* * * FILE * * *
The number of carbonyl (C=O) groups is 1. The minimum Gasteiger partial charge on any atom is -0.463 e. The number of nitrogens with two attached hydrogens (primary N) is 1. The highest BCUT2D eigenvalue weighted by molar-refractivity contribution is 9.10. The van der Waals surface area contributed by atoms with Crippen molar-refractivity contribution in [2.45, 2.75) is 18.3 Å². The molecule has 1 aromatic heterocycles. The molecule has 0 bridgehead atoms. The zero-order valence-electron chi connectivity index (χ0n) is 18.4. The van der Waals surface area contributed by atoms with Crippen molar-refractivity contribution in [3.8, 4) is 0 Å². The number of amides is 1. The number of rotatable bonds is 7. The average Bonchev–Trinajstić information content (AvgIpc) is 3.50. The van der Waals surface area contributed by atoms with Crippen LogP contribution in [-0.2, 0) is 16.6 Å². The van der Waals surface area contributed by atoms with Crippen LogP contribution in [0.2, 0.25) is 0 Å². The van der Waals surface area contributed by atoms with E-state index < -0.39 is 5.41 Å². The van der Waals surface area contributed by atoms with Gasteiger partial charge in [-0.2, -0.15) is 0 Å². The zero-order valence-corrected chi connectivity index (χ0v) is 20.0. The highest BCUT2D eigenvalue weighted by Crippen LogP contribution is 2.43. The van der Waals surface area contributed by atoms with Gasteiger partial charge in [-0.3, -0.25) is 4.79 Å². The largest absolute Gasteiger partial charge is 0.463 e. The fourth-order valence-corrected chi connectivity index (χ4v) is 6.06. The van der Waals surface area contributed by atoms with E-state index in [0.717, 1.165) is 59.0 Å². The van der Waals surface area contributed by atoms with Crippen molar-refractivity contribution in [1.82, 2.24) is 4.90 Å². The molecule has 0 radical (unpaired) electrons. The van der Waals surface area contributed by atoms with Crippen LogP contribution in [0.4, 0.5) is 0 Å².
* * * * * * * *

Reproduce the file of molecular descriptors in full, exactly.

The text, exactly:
The number of carbonyl (C=O) groups is 1. The minimum Gasteiger partial charge on any atom is -0.463 e. The number of nitrogens with two attached hydrogens (primary N) is 1. The highest BCUT2D eigenvalue weighted by molar-refractivity contribution is 9.10. The van der Waals surface area contributed by atoms with Crippen molar-refractivity contribution in [2.45, 2.75) is 18.3 Å². The molecule has 1 aromatic heterocycles. The molecule has 0 bridgehead atoms. The zero-order valence-electron chi connectivity index (χ0n) is 18.4. The van der Waals surface area contributed by atoms with Crippen molar-refractivity contribution in [3.8, 4) is 0 Å². The number of amides is 1. The number of rotatable bonds is 7. The average Bonchev–Trinajstić information content (AvgIpc) is 3.50. The van der Waals surface area contributed by atoms with Crippen LogP contribution in [-0.2, 0) is 16.6 Å². The van der Waals surface area contributed by atoms with Crippen LogP contribution in [0.2, 0.25) is 0 Å². The van der Waals surface area contributed by atoms with E-state index < -0.39 is 5.41 Å². The van der Waals surface area contributed by atoms with Gasteiger partial charge in [-0.2, -0.15) is 0 Å². The zero-order valence-corrected chi connectivity index (χ0v) is 20.0. The highest BCUT2D eigenvalue weighted by Crippen LogP contribution is 2.43. The van der Waals surface area contributed by atoms with Gasteiger partial charge in [-0.3, -0.25) is 4.79 Å². The largest absolute Gasteiger partial charge is 0.463 e. The fourth-order valence-corrected chi connectivity index (χ4v) is 6.06. The van der Waals surface area contributed by atoms with E-state index in [0.717, 1.165) is 59.0 Å². The van der Waals surface area contributed by atoms with Crippen molar-refractivity contribution in [1.82, 2.24) is 4.90 Å². The molecule has 0 radical (unpaired) electrons. The van der Waals surface area contributed by atoms with Crippen LogP contribution in [0.4, 0.5) is 0 Å².